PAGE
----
One thing I love about philately is that, unlike say beanie babies or the travesty that became baseball card collecting in the 1980s and 1990s, stamps are real.  What I mean is that they serve a useful function beyond being beautiful miniature works of art.  Put it on an envelope and you can send it anywhere in the country, all for a mere 44 cents.

Those who know their Civil War know that letters were indispensable both for military purposes and to the morale of soldiers and their loved ones on the home front.  No one understood this better than the military and civilian leadership of the time, which explains why the mail systems of both the North and South worked as well as they did throughout the conflict.

The United State Postal Service released a beautiful series of stamps during the Centennial fifty years ago and now they are doing the same for the 150th anniversary.  Today in Charleston the Post Office unveiled the first two issues in its Civil War sesquicentennial series.  One is a circa 1861 Currier and Ives reproduction of Fort Sumter in flames and the other is a painting of the fighting on Henry Hill at First Manassas.   There will be two each year through 2015.  Souvenir sheets are also available while supplies last.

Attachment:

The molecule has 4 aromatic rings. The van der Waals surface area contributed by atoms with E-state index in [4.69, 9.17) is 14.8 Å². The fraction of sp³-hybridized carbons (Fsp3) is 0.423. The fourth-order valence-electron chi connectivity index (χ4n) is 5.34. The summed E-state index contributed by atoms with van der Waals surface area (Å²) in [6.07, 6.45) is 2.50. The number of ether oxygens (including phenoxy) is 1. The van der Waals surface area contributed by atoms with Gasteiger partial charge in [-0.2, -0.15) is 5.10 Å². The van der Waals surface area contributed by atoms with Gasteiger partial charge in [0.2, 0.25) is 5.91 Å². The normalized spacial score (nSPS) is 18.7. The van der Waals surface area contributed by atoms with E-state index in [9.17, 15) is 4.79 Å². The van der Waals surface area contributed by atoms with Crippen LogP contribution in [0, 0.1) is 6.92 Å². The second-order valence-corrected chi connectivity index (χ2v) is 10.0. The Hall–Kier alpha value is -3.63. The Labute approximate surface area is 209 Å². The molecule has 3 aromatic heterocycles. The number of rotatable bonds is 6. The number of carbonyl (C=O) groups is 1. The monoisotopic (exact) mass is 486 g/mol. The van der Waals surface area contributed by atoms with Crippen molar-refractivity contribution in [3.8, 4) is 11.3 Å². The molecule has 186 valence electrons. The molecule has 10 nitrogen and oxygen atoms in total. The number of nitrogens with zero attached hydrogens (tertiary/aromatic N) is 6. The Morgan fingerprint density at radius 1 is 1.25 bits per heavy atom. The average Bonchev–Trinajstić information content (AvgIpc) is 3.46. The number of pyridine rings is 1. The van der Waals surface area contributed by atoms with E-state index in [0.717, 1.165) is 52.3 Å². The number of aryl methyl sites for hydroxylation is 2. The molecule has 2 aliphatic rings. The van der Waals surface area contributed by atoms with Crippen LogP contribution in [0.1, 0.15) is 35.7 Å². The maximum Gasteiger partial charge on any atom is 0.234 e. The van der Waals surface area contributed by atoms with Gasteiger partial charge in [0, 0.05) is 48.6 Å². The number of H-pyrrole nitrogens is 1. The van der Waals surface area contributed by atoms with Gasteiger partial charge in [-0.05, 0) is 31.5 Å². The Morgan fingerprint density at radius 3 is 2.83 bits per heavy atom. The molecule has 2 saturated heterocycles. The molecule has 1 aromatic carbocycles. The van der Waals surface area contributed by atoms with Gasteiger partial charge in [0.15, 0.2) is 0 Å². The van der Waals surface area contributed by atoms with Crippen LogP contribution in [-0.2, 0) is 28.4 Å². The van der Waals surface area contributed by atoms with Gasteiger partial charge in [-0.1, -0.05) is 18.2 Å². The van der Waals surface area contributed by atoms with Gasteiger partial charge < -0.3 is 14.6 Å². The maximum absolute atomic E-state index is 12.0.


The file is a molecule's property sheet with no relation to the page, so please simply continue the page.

I don’t collect stamps as an investment but I was at the ASDA stamp show at the New Yorker hotel this past Sunday and the five souvenir sheets from the 50th anniversary of the Second World War in the mid-1990s were selling for almost $100 a set.  The Civil War stamps will be equally prized in years to come.  First Day Covers are a particularly fun way to introduce kids to philately.  Who doesn’t like getting mail?  To order FDCs for the Fort Sumter and Bull Run stamps, read the USPS press release.